The Mystery and Magic of Venice
As much as I enjoyed Donna Leon’s previous book, a stand-alone novel, The Jewels of Paradise, I did miss Commissario Guido Brunetti. Now he is back in The Golden Egg and once again I could disappear for a few hours from this cold and endless winter to spend some time in Venice, a city I love, with Guido and his family, who I have known for longer than some of the “real” people in my life.
Guido is still at the same job; same fencing with the boss, the usual office politics, but a new young female detective is on the scene, finding her own way into the mix. Family life is calm, the parents are aging, the kids still at home but ready to fly, Guido’s wife Paola still teaches English literature, Henry James her specialty. Guido is coasting a bit at the office; the cases come and go, nothing too demanding. The “autumn is hardening up” and the fall weather makes everyone think of sweaters and darker days.
The local dry cleaning shop is busy as the season changes - and it is here that a death occurs. The death of a young man, a deaf mute who has worked at the dry cleaners for many years - “volunteered” really - and seems to be well known in the community. Although when Guido, at the insistence of Paola, decides to ask a few questions about what looks like an accidental death, he discovers the man is not really known at all.
At the same time Guido has been asked by his boss, Vice Questore Patta to “look into” a situation along a popular street of tourist shops. It seems a possible future daughter-in-law to the mayor may be breaking the law while the city turns a blind eye. For Guido this is just another lousy example of the corruption that is part of everyday life in Venice. We read about companies that hire wives, friends, and children of friends, paying thousands of Euros a year for jobs that may not even exist, and we know why Italy is bankrupt. The corruption disgusts and exhausts Guido but perhaps he can do this favour for Patta and accomplish something else that actually matters at the same time.
Griffoni, a newcomer to Venice, working with Brunetti, asks, “Do you ever get tired of this beauty?” and his answer, of course, is “Never”. Makes me want to rush off right now. There is something about Venice, the narrow streets empty of cars and bicycles – the canals, the boats. When it is too frozen to live on a Georgian Bay island Venice is the perfect alternative. In January, February, and March there are few tourists, accommodation is inexpensive, and the markets are always full of amazing fresh produce and sea food.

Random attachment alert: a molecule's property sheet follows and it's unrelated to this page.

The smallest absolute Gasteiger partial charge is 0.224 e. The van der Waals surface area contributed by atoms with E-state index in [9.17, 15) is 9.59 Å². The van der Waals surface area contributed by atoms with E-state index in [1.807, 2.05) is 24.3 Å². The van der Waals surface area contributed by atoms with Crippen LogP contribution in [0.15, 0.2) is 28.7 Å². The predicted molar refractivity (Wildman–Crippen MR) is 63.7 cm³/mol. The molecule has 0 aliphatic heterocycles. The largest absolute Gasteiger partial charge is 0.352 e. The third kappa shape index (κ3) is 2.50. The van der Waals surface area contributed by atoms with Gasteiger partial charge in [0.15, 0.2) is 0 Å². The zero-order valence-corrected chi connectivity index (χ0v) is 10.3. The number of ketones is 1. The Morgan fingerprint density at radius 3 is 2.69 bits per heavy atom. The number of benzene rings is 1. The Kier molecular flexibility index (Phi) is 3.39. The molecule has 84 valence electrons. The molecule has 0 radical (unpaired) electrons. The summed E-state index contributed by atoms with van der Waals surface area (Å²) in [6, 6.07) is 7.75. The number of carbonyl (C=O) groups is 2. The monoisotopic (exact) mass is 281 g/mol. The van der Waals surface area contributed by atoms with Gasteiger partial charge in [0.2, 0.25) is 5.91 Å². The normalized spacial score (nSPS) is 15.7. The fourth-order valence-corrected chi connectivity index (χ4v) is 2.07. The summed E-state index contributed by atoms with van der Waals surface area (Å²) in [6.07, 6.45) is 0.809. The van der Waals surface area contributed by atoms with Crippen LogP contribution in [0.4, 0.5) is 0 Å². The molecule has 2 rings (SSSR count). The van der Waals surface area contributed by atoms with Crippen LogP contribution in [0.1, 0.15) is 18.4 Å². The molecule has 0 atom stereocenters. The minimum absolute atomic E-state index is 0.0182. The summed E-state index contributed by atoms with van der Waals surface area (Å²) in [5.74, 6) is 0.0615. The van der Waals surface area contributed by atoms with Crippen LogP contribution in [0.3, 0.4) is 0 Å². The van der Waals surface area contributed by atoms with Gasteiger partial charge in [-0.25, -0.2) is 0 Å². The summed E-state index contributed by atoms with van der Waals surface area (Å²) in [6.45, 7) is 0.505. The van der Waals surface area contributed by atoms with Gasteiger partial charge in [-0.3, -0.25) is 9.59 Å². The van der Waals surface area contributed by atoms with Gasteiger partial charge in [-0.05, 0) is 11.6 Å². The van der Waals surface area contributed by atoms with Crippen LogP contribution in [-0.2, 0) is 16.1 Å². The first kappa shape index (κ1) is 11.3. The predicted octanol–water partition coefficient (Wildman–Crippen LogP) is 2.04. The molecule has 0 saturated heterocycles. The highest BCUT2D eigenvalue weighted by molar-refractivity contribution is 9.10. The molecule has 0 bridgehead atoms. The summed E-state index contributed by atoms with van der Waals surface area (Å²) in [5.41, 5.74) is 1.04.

Donna Leon has lived in Venice for many years, writing her mystery novels, and occasional essays that have now been collected into My Venice. She writes about the pleasure of walking, stopping to chat with neighbours, the nod of the head to those you see each day as you go about your errands.
Even in a few weeks one becomes familiar with those heading across the same little bridge each morning. Readers of Donna Leon’s mysteries will enjoy this glimpse of the writer and her world. Two of my favourite essays were The House from Hell and Da Giorgio, and her essay Suggestions on Writing the Crime Novel is worth the price of admission for anyone thinking of doing so.
My Venice gives the reader an insight into life in Venice and Donna Leon reveals a little of her own life – one she has kept very private. You’ll find lots of copies of Donna Leon’s books in Venice, but although her mystery novels are international bestsellers in English she has never allowed translation or publication in Italy to protect herself from becoming a celebrity author in the country she has chosen to be her home.